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Viral Hepatitis and Liver Disease

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Hepatocellular Carcinoma Surveillance

for Health Care Providers

Hepatocellular Carcinoma Surveillance - Cirrhosis

Liver cancer surveillance is recommended for all patients with Child-Turcotte-Pugh (CTP) Class A and B cirrhosis and patients with CTP Class C cirrhosis listed for liver transplantation who are eligible for curative or palliative (surgical, locoregional, or systemic) therapies for hepatocellular carcinoma (HCC).

Key concepts

  • HCC occurs most often (>80% of the time) in patients with advanced fibrosis/cirrhosis
  • Screening (or more accurately, surveillance for this at-risk population) will result in earlier stage at diagnosis and greater chance of cure
  • Most guidelines call for ultrasound every 6 months with or without alpha-fetoprotein (AFP) screening in all patients with cirrhosis
  • There is significant variability in practice with respect to awareness of surveillance guidelines, surveillance rates, and imaging modalities; this field is likely to evolve significantly in the future

Key recommendations

  • The HCC guidelines published by the American Society for the Study of Liver Disease (AASLD) in 2018 recommend:
    • Surveillance of adults with cirrhosis because it improves overall survival (Quality/Certainty of Evidence: Moderate; Strength of Recommendation: Strong)
    • Surveillance using ultrasound, with or without AFP screening, every 6 months (Quality/Certainty of Evidence: Low; Strength of Recommendation: Conditional)
    • No surveillance of patients with cirrhosis with CTP Class C unless they are on the transplant waiting list, given low anticipated survival for patients with this degree of hepatic dysfunction (Quality/Certainty of Evidence: Low; Strength of Recommendation: Conditional)
  • The U.S. Preventive Services Task Force has not issued guidance on surveillance for HCC, and primary care providers may not be aware of specialty guidelines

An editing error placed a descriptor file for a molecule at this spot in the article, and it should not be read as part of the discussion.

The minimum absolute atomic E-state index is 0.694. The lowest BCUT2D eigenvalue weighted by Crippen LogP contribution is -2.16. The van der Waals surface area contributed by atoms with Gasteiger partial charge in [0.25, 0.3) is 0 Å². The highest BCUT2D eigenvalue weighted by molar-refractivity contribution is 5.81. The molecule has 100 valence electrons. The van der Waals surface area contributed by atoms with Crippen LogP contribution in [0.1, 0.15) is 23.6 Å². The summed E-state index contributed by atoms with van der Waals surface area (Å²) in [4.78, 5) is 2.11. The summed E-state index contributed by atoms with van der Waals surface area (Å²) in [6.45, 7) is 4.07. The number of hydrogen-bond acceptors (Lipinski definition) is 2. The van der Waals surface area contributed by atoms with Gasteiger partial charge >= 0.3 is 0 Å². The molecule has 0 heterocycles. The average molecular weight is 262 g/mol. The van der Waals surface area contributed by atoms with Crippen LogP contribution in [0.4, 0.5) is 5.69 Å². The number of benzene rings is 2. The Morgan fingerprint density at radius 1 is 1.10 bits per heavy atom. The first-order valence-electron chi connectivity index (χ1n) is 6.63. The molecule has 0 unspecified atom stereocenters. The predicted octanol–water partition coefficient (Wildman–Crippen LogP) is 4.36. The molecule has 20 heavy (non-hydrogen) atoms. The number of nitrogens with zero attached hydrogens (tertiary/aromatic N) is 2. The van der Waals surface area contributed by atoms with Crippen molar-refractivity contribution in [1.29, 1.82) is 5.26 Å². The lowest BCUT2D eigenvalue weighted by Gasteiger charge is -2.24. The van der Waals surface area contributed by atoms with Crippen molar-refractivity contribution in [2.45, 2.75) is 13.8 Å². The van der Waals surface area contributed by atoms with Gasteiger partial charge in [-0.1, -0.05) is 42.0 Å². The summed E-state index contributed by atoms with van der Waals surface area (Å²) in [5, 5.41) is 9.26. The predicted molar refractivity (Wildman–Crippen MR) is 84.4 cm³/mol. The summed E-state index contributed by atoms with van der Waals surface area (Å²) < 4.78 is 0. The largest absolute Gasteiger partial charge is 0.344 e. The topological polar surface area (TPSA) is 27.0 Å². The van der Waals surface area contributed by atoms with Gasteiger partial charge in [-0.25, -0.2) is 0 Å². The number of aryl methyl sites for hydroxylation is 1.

Ultrasound for HCC screening is cost-effective

  • Ultrasound is cost-effective as a surveillance modality; however, it is operator-dependent and results are often affected by body habitus
  • Contrast-enhanced dynamic imaging with CT or MRI is reserved for diagnostic purposes and should not be used for surveillance
  • If a quality sonogram cannot be obtained due to limitation of local resources or as determined by the sonographer/radiologist, contrast-enhanced imaging is advised
  • AFP screening alone is not effective for surveillance

Patients with chronic hepatitis B: a special population

  • Patients with chronic hepatitis B are at risk of liver cancer even in the absence of cirrhosis
  • Ultrasound surveillance is advised every 6 months in the following populations (regardless of stage of fibrosis):
    • Asian males over 40 years of age
    • Asian females over 50 years of age
    • Persons of African descent over 20 years of age
    • In cases of family history (in a first-degree relative) of HCC in persons with chronic hepatitis B, surveillance should start 10 years before the age at which the first-degree relative developed HCC
  • All patients with chronic hepatitis B and cirrhosis should undergo HCC surveillance

Populations for which there is no guidance

  • HCC is increasingly being reported in patients with nonalcoholic steatohepatitis (NASH) without cirrhosis; the pathogenesis of HCC in this population may be different than in the population with viral hepatitis; there are currently no recommendations for surveillance in this population
  • Several studies have reported that patients with cirrhosis who have achieved sustained viralogic response (SVR) after direct-acting antiviral (DAA) therapy for hepatitis C may experience decreased risk of HCC and/or regression of fibrosis; the natural history of cancer risk and regression of fibrosis in this population is still being studied; therefore, patients with stage 3 or 4 fibrosis at the time of initiation of DAA therapy should continue HCC surveillance until more data are available